Play Live Radio
Next Up:
0:00 0:00
Available On Air Stations
Contact 90.5 WESA with a story idea or news tip:

Allegheny County Democratic Staffer Resigns Amid Controversy Over Facebook Posts

The executive director of the Allegheny County Democratic Committee has resigned from his post, just weeks after being hired, amid outcry over his social media posts.

The party said Mark Salvas stepped down on Tuesday, as officials including the committee’s vice-chair, state Rep. Austin Davis, pressed for his departure.

“Chairwoman Eileen Kelly accepted Mark Salvas’ resignation earlier today. Mark Salvas is no longer with the Allegheny County Democratic Committee,” said the committee’s solicitor, Jim Burn. “As this is a personnel matter, neither Ms. Kelly nor the party will have any further comment with respect to it.”

Salvas did not return a call or an email Tuesday night. Kelly also did not return messages. But his departure came as activists were circulating alleged social media posts by Salvas and his wife, Cindy DeZort-Salvas, who in July requested donations to help pay for the legal defense of East Pittsburgh Police Officer Michael Rosfeld.

Rosfeld faces a charge of criminal homicide for fatally shooting Antwon Rose, an unarmed teenager, during a vehicle stop in June.

“This whole entire situation is awful for all involved,” the post read. “But I personally know this family, and they are good people. Family helps family. They were there for me and I am there for them.”

Another post being circulated is an apparently year-old photo of Salvas superimposed with the message, "I stand for the flag, I kneel at the cross" -- an apparent reference to protests of police misconduct by black athletes. President Donald Trump has excoriated football players who have engaged in the protest when the National Anthem has played prior to NFL games.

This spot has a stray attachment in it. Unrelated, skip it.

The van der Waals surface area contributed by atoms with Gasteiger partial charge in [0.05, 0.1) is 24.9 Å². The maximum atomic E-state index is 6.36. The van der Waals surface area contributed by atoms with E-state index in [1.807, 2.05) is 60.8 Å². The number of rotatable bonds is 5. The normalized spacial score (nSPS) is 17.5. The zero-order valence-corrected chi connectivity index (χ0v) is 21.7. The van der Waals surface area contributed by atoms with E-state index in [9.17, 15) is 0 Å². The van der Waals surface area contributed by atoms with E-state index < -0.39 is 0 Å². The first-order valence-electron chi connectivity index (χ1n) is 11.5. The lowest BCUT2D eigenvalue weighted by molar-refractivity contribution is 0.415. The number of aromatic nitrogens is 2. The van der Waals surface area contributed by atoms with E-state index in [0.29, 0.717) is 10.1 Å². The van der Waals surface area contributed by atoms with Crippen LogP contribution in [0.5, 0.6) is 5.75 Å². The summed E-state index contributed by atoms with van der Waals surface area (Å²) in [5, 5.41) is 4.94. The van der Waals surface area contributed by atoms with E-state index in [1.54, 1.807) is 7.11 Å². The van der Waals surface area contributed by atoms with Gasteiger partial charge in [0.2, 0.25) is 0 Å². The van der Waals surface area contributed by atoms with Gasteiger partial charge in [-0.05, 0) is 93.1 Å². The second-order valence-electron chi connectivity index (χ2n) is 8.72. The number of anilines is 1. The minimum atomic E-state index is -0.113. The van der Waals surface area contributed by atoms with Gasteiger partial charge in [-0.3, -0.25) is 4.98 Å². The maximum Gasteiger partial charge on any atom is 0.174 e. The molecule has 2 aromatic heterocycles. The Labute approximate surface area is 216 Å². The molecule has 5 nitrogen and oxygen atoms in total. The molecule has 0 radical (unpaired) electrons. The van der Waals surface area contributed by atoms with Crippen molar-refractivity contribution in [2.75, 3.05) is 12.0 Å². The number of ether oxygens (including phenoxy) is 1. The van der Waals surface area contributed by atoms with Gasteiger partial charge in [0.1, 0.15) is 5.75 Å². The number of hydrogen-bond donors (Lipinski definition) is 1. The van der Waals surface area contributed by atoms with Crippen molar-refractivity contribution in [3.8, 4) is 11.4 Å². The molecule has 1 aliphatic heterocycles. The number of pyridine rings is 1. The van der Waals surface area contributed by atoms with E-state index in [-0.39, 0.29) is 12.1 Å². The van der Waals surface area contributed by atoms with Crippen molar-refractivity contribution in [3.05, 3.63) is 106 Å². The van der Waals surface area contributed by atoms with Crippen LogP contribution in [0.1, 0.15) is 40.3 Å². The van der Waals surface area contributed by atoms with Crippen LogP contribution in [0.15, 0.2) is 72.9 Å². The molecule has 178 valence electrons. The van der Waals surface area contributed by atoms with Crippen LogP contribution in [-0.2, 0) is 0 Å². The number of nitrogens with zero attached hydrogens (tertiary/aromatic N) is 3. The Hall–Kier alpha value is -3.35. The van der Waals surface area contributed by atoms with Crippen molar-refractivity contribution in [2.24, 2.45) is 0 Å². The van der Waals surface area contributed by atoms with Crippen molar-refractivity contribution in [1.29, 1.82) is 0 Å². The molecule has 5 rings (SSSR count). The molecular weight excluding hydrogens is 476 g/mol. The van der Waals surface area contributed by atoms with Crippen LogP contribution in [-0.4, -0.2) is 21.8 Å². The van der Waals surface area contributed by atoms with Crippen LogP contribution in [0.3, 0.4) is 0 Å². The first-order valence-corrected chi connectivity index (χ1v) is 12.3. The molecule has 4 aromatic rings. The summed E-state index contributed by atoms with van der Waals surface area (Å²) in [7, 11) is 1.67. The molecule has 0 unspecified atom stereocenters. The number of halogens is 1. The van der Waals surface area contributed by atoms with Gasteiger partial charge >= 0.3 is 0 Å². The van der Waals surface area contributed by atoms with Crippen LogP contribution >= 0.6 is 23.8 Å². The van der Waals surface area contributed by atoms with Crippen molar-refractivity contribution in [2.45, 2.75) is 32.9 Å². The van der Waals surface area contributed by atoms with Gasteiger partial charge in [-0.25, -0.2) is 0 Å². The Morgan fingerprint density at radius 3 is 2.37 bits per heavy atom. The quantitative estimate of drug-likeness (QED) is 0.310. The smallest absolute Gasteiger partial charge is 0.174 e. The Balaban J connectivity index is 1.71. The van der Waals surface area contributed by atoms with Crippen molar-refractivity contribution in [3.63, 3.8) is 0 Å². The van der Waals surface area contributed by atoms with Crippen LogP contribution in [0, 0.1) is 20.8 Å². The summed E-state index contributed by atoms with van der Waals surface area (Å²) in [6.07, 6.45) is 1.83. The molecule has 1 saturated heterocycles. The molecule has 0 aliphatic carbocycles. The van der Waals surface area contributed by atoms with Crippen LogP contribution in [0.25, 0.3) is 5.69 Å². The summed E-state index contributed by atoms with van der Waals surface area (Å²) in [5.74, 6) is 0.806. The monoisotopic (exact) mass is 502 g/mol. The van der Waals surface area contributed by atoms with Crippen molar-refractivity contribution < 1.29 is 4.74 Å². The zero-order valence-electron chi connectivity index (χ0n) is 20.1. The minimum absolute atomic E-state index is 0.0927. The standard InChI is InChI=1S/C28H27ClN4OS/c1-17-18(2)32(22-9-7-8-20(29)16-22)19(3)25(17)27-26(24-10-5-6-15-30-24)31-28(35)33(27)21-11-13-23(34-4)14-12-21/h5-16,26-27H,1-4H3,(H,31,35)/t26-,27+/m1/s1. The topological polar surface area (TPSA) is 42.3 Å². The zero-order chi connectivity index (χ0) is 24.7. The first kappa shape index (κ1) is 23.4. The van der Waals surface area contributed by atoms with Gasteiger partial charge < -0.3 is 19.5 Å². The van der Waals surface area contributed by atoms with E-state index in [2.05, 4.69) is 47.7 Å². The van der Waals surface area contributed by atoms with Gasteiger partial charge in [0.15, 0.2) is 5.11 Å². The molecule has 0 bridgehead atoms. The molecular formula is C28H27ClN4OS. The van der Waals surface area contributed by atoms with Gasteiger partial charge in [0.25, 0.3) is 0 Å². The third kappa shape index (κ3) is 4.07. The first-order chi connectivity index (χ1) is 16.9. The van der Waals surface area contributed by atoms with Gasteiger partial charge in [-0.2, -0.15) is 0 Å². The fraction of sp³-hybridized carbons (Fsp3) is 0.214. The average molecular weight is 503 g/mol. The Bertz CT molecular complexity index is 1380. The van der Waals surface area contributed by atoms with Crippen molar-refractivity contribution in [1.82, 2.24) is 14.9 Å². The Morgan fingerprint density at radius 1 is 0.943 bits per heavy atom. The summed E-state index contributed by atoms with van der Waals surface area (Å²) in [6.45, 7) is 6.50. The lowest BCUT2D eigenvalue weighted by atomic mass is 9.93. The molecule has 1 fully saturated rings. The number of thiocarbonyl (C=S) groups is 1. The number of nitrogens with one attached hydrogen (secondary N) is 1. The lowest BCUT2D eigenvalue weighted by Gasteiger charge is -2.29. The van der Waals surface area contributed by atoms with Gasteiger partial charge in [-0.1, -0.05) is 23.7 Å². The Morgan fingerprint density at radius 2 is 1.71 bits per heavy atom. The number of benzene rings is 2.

“I am very concerned” by the posts, said Davis, who represents McKeesport. “There is troubling stuff on his Facebook page. This does not line up with the party’s mission or where it wants to go.”

Davis said he spoke with Kelly on Tuesday for about 15 minutes, but said that at the time, she gave no sign of how she might act. “I told her she needed to dismiss him.”

“You have to decide which side of the aisle you want to stand on, and I’m always going to stand on the side of the victims,” said state Rep. Ed Gainey, who like Davis is African American and represents Pittsburgh’s East End. “How is Antwon Rose’s mother supposed to feel when someone in the party is trying to raise money to defend the man who killed her son? How are black people supposed to feel? We are the backbone of this party.

“I know Mark, and I’m not saying he’s a bad guy, but right is right and wrong is wrong,” Gainey added.

Executive director is not an agenda-setting position in the local committee.  The director largely provides operational support to the chair, who holds decision-making power, and much of the job involves administrative and clerical duties similar to those of an office manager. Burn said Salvas was hired around Labor Day.

Salvas held a similar position over a decade ago, when former Pittsburgh City Controller and current Allegheny County Common Pleas Judge Tom Flaherty was the party chair. Kelly is a longtime employee in the controller’s office.

Kelly won the county chair in June, defeating Nancy Patton Mills, who later became chair of the state party. On Tuesday evening, Mills said the Democratic platform has a “zero-tolerance policy” when it comes to racism, but added that county chairs have broad power to hire who they want.